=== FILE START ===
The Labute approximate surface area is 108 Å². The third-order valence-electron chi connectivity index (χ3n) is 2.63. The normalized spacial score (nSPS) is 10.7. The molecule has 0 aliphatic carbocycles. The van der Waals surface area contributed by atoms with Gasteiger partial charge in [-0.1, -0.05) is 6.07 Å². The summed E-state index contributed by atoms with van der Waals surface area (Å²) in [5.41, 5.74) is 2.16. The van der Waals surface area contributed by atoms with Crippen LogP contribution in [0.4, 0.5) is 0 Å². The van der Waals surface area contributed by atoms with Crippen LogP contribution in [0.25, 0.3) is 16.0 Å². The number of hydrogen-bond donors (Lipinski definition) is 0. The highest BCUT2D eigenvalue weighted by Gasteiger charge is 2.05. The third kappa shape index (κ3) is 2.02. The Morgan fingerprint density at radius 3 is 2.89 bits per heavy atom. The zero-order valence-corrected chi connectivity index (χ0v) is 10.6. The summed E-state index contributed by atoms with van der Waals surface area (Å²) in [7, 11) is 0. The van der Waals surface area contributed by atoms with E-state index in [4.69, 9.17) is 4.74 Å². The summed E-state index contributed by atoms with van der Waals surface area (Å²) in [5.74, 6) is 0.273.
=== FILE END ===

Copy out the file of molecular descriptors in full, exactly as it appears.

The Labute approximate surface area is 108 Å². The third-order valence-electron chi connectivity index (χ3n) is 2.63. The normalized spacial score (nSPS) is 10.7. The molecule has 0 aliphatic carbocycles. The van der Waals surface area contributed by atoms with Gasteiger partial charge in [-0.1, -0.05) is 6.07 Å². The summed E-state index contributed by atoms with van der Waals surface area (Å²) in [5.41, 5.74) is 2.16. The van der Waals surface area contributed by atoms with Crippen LogP contribution in [0.4, 0.5) is 0 Å². The van der Waals surface area contributed by atoms with Crippen LogP contribution in [0.25, 0.3) is 16.0 Å². The number of hydrogen-bond donors (Lipinski definition) is 0. The highest BCUT2D eigenvalue weighted by Gasteiger charge is 2.05. The third kappa shape index (κ3) is 2.02. The Morgan fingerprint density at radius 3 is 2.89 bits per heavy atom. The zero-order valence-corrected chi connectivity index (χ0v) is 10.6. The summed E-state index contributed by atoms with van der Waals surface area (Å²) in [7, 11) is 0. The van der Waals surface area contributed by atoms with E-state index in [4.69, 9.17) is 4.74 Å². The summed E-state index contributed by atoms with van der Waals surface area (Å²) in [5.74, 6) is 0.273.